Takenobu Igarashi is a sculptor and designer. He doesn’t use sketchbooks to flesh out ideas. He just dives right into whatever concept crosses his mind, employing materials such as, steel, stone, terra cotta, and wood. Igarashi makes things like lamps, three-dimensional letterforms, posters, calendars, platters, eating utensils, furniture, sculptures, and public art.
He’s a hands on designer, creating products that are one of a kind. Takenobu Igarashi spent his career freeing himself from the bonds of traditional restrictions and concepts of a sculpture. He combined his own “Japanese aesthetics” with original ideas and playfulness. The merging of all these aspects makes Igarashi a master of his craft. However, he has been criticized as a Japanese designer for not adequately honoring his country’s design traditions.
While it is custom for Japanese designers to stay in their homeland to apprentice with established designers before going off on their own, Takenobu Igarashi left Japan to attend school in Los Angeles. Since then, he has worked equally from both countries, garnering much acclaim and rattling the purists in the process.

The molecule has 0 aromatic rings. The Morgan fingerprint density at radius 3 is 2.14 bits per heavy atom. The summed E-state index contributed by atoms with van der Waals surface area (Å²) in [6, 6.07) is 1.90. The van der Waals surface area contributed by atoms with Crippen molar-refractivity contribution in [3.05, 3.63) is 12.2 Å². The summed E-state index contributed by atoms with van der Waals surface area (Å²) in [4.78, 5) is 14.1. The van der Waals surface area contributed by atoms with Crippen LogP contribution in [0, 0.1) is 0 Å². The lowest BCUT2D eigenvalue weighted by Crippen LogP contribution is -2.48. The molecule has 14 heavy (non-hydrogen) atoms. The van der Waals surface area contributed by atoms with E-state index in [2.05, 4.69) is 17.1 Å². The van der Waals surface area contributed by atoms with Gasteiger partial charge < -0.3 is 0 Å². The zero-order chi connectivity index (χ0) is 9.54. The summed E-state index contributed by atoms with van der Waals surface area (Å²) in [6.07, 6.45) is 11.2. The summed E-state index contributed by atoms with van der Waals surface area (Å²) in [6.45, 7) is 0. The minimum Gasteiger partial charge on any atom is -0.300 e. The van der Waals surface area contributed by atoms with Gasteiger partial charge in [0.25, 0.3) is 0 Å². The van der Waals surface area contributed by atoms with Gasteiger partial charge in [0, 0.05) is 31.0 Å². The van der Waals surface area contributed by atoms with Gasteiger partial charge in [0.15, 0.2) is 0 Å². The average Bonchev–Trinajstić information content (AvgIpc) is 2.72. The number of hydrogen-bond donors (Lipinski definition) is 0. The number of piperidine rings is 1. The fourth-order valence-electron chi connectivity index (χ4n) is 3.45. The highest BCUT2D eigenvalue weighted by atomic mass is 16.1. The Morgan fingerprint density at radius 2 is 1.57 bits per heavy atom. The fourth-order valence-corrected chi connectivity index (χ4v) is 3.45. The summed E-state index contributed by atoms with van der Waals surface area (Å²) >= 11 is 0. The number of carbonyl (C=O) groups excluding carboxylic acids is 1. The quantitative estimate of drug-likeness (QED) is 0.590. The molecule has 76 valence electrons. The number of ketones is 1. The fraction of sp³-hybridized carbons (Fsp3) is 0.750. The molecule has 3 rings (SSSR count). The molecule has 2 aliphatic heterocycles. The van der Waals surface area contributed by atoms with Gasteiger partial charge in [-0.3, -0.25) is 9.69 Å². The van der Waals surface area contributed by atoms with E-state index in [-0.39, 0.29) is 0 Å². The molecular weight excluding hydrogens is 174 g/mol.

Igarashi has acquired a design ethos grounded in pragmatism. For instance, his client work philosophy is: “No matter how good the company’s image is, it’s meaningless if the objects it sells are no good.”
Graphis was honored to have Igarashi included in 12 Japanese Masters, a book that serves as a tribute to the designers who, in the 1960s and ’70s, brought Japan to the attention of the international design world. It includes insightful profiles and stunning visual portfolios by designers Koichi Sato, Shigeo Fukuda, Tadanori Yokoo, Eiko Ishioka, Toshiyuki Kita, Yusaku Kamekura, Issey Miyake, Kiyoshi Awazu, Kazumasa Nagai, and Ikko Tanaka.
To purchase 12 Japanese Masters, click here.